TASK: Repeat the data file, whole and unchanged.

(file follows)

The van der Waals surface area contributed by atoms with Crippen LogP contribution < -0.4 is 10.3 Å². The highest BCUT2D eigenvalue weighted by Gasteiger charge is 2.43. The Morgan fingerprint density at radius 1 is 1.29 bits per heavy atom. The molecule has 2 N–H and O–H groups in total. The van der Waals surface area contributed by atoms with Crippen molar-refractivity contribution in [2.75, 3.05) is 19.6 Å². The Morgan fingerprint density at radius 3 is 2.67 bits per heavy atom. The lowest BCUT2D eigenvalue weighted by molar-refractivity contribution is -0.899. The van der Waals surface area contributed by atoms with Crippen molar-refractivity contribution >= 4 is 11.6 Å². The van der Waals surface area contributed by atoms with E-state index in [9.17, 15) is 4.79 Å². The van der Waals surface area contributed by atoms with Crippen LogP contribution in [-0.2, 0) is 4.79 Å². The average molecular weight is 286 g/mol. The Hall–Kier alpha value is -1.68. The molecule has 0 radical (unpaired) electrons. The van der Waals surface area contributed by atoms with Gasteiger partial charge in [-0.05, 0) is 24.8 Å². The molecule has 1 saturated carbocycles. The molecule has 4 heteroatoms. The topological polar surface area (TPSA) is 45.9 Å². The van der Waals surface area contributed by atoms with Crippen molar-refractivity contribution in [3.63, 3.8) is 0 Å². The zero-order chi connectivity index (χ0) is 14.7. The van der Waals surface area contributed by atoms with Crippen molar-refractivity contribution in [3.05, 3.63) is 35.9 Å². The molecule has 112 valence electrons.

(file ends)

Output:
The van der Waals surface area contributed by atoms with Crippen LogP contribution < -0.4 is 10.3 Å². The highest BCUT2D eigenvalue weighted by Gasteiger charge is 2.43. The Morgan fingerprint density at radius 1 is 1.29 bits per heavy atom. The molecule has 2 N–H and O–H groups in total. The van der Waals surface area contributed by atoms with Crippen molar-refractivity contribution in [2.75, 3.05) is 19.6 Å². The Morgan fingerprint density at radius 3 is 2.67 bits per heavy atom. The lowest BCUT2D eigenvalue weighted by molar-refractivity contribution is -0.899. The van der Waals surface area contributed by atoms with Crippen molar-refractivity contribution >= 4 is 11.6 Å². The van der Waals surface area contributed by atoms with E-state index in [9.17, 15) is 4.79 Å². The van der Waals surface area contributed by atoms with Crippen LogP contribution in [-0.2, 0) is 4.79 Å². The average molecular weight is 286 g/mol. The Hall–Kier alpha value is -1.68. The molecule has 0 radical (unpaired) electrons. The van der Waals surface area contributed by atoms with Gasteiger partial charge in [-0.05, 0) is 24.8 Å². The molecule has 1 saturated carbocycles. The molecule has 4 heteroatoms. The topological polar surface area (TPSA) is 45.9 Å². The van der Waals surface area contributed by atoms with Crippen molar-refractivity contribution in [3.63, 3.8) is 0 Å². The zero-order chi connectivity index (χ0) is 14.7. The van der Waals surface area contributed by atoms with Crippen molar-refractivity contribution in [3.05, 3.63) is 35.9 Å². The molecule has 112 valence electrons.